35. Parentage Testing
35–1 The Commonwealth should enact legislation to provide that DNA parentage testing in Australia is conducted only by laboratories accredited by the National Association of Testing Authorities, Australia (NATA), and only in accordance with NATA accreditation requirements.
35–2 NATA should review its accreditation requirements for DNA parentage testing to ensure that they meet the highest technical and ethical standards, particularly in relation to consent to testing, protecting the integrity of genetic samples, and providing information about counselling.
35–3 The Commonwealth should review Part IIA of the Family Law Regulations 1984 (Cth) (FL Regulations) to ensure that the requirements for parentage testing meet the highest technical and ethical standards, particularly in relation to consent to testing, protecting the integrity of genetic samples, and providing information as to counselling. In so doing, the Commonwealth should have regard to the accreditation requirements for parentage testing developed by NATA in accordance with Recommendation 35–2.
35–4 The Commonwealth should enact legislation to provide that parentage testing reports are not admissible in proceedings under the Family Law Act 1975 (Cth) (FLA) unless the testing complies with the relevant provisions of theFL Regulations. The States and Territories should consider enacting parallel legislation to ensure that parentage testing reports are not admissible in state or territory proceedings unless the testing complies with NATA accreditation requirements.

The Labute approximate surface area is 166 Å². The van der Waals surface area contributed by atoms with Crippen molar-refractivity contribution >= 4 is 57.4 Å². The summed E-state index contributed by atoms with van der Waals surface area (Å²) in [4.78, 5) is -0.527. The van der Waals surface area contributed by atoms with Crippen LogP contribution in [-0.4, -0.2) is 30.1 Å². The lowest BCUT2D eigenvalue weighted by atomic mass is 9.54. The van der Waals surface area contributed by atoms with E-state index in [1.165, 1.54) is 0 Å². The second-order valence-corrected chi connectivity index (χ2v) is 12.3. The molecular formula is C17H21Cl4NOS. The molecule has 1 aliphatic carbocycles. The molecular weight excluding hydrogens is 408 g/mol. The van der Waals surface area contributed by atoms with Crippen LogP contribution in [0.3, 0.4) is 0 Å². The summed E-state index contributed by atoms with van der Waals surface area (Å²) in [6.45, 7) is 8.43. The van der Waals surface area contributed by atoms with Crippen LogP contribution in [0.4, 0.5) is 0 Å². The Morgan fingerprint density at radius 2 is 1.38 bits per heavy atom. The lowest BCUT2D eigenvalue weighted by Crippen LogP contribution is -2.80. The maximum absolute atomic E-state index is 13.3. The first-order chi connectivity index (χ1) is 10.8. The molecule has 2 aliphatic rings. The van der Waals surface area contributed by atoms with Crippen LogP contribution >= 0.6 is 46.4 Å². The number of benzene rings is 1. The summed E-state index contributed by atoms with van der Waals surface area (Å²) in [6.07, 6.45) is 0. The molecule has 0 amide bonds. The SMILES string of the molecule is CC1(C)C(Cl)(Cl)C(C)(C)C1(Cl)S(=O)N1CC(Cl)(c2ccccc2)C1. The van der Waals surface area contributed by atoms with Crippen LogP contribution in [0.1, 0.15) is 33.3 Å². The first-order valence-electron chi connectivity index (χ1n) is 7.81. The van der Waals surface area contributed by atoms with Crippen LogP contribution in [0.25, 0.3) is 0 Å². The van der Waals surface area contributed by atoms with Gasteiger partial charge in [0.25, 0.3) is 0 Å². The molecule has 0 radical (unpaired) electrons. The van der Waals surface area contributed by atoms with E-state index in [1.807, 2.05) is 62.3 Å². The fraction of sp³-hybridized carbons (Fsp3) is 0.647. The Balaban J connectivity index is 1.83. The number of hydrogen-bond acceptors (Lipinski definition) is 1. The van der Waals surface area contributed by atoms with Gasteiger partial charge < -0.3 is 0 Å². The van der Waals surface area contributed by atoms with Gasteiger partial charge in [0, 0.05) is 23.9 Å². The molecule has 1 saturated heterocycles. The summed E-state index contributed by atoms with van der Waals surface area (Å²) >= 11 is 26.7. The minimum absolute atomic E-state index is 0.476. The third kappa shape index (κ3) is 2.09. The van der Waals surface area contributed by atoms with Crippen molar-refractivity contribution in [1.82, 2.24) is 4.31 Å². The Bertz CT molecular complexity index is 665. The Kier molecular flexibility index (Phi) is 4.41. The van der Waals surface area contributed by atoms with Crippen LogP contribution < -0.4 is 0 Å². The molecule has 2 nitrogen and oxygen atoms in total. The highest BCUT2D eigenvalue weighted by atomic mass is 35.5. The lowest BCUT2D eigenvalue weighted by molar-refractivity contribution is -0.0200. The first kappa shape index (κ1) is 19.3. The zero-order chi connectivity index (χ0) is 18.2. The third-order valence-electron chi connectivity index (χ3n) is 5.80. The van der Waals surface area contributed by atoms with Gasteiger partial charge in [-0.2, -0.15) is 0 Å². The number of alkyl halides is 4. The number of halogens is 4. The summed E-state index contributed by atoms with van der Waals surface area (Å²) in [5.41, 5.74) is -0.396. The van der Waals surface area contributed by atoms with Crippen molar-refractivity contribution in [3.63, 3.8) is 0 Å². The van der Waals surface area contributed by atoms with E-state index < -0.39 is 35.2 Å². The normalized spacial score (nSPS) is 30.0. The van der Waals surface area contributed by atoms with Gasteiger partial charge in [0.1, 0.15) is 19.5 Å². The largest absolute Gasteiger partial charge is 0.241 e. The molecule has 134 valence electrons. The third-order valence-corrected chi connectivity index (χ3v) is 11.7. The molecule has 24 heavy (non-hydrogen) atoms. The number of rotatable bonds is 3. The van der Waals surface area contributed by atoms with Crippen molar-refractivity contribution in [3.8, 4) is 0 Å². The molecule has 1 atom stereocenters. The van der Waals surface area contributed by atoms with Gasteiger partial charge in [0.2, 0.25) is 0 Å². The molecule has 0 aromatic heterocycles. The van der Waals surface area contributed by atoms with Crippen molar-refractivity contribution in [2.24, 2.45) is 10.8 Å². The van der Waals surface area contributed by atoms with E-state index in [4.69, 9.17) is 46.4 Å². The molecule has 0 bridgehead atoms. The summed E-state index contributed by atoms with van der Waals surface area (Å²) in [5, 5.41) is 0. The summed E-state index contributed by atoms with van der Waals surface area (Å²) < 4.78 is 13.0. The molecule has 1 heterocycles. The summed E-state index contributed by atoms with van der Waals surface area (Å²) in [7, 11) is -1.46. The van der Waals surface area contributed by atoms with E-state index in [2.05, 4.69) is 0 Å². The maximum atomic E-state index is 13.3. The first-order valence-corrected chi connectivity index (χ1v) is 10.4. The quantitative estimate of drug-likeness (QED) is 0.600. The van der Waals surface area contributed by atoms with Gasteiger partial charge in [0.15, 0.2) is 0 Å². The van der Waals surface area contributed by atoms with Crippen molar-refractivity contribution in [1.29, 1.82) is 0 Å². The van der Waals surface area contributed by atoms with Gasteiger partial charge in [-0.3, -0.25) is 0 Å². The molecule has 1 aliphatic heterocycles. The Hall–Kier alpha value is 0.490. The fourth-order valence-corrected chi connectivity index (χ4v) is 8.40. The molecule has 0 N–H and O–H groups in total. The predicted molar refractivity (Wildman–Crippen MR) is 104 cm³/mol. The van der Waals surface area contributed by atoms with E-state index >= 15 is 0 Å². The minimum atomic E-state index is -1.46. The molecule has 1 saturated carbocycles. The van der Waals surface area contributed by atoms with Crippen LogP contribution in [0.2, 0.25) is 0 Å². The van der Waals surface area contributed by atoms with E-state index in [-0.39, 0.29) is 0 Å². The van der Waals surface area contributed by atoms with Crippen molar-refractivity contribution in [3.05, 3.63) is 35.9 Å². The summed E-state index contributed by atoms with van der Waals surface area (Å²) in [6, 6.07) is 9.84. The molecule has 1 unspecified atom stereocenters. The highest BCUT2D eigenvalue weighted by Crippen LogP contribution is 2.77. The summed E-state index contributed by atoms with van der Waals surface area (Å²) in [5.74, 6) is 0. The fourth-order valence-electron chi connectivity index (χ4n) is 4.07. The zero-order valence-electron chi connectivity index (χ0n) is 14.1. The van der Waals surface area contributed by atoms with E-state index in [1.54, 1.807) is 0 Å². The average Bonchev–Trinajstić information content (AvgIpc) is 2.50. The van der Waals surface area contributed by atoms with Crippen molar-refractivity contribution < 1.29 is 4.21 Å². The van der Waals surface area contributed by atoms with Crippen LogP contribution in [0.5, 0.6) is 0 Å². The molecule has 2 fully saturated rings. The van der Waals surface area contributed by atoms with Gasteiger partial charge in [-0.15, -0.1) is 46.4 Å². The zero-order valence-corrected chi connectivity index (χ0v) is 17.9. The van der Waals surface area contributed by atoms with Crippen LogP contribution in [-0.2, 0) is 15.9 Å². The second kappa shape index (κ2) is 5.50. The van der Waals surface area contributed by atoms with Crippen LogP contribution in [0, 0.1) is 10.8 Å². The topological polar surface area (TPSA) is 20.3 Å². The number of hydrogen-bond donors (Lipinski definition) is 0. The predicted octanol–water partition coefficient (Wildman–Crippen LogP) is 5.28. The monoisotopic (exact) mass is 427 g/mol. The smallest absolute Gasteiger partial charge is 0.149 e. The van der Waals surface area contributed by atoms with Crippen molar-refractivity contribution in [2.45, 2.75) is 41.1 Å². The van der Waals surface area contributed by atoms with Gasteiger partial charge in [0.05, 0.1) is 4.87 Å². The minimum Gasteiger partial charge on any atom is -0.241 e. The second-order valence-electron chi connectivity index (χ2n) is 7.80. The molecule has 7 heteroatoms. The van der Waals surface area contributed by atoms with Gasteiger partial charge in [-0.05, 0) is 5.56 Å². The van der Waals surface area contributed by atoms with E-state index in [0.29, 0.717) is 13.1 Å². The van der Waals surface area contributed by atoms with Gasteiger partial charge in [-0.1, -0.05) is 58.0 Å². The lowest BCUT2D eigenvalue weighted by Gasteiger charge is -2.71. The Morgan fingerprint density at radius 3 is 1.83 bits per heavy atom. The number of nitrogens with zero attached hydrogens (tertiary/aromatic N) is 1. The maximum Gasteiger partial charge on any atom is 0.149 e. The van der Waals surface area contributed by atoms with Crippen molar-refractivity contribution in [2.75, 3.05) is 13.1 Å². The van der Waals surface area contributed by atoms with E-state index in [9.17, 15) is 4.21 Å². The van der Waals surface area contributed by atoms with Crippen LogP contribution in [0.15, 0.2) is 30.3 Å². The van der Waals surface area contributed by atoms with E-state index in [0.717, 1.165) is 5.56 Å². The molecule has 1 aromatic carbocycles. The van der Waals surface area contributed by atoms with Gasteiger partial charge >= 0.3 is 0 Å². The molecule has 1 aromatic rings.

35–5 NATA should develop accreditation requirements that require laboratories to be satisfied that the sample of each adult donor has been supplied for parentage testing with his or her consent. Provision should also be made for obtaining consent from the deceased’s next-of-kin or other authorised person in relation to a sample from a deceased person.
35–6 The Commonwealth should amend the FL Regulations to insert a prescribed consent form in relation to parentage testing for each adult donor indicating that the sample has been supplied with his or her consent. Provision should also be made for obtaining consent from the deceased’s next-of-kin or other authorised person in relation to a sample from a deceased person.